Between a Rock and a Hard Place: S&P's Latest Warning
S&P has followed Moody's in issuing the frequent warning about how not raising the debt ceiling by August 2 will affect the U.S.'s credit rating. With all the political wrangling that is still occurring just three weeks before the scheduled default date, the rating service continues to issue warnings just as it had earlier in the year.
Further delays in raising the debt ceiling could lead us to conclude that a default is more possible than we previously thought. If so, we could lower the long-term rating on the U.S. government this month and leave both the long-term and short-term ratings on CreditWatch with negative implications pending developments.
These continued warnings seem to have further convinced many lawmakers that not raising the debt ceiling will have disastrous consequences. Since the "big deal" of $4 trillion does not seem to be possible at this point (despite the President's continued push for it in today's press conference), leaders have been discussing alternatives: a $2 trillion deal, a mini-mini deal, or the plan proposed by Senate Minority Leader Mitch McConnell to allow the President to raise the debt ceiling himself. But this is where it gets tricky. S&P is also warning that if lawmakers do not enact a $4 trillion deficit reduction plan, they will not consider the medium-term debt problem to be sufficiently solved and may downgrade the US's rating this year even if the debt ceiling is raised in time.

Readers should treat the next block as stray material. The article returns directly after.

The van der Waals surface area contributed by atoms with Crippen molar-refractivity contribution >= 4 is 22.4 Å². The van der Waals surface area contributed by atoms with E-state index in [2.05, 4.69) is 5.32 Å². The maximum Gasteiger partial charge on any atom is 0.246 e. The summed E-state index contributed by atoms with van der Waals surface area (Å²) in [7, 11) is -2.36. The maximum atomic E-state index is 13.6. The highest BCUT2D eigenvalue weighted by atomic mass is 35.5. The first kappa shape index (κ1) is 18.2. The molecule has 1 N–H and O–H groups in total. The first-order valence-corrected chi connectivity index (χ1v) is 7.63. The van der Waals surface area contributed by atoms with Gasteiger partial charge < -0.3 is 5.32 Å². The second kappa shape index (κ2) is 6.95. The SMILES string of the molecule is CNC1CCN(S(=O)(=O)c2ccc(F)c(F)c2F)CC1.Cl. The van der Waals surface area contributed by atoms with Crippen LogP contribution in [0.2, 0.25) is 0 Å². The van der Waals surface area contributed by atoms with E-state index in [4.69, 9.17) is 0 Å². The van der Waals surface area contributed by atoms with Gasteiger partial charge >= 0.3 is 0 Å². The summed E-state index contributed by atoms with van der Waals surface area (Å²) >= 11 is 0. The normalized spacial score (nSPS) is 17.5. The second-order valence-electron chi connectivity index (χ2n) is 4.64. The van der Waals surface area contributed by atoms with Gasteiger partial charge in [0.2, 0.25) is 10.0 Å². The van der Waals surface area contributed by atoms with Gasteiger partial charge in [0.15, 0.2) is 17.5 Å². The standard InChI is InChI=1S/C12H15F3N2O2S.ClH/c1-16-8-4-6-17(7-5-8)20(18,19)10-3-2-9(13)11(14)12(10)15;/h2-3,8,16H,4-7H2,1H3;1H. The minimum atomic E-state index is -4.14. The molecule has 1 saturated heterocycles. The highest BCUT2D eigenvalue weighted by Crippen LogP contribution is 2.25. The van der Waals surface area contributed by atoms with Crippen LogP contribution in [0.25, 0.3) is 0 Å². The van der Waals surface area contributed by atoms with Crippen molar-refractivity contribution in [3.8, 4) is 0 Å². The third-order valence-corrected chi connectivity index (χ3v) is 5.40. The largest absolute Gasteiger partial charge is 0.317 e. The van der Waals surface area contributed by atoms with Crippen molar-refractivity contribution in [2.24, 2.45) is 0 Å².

We may lower the long-term rating on the U.S. by one or more notches into the 'AA' category in the next three months, if we conclude that Congress and the Administration have not achieved a credible solution to the rising U.S. government debt burden and are not likely to achieve one in the foreseeable future.
They mention a few times in their rating that $4 trillion is their benchmark for a successful and credible deficit reduction plan. It seems that if any of the other alternatives accompanies a debt ceiling increase, S&P may still be looking to downgrade the US in the near future. Not a good sign, considering where the current debt ceiling negotiations are.
Right now, we are between a rock and a hard place. If we don't raise the debt ceiling on time, we would default on some of our obligations and would certainly be downgraded by S&P and other rating agencies. If we don't enact a $4 trillion plan, we would likely get downgraded by S&P within a few months. Looks like raising the debt ceiling and putting in place a $4 trillion plan is the way to go.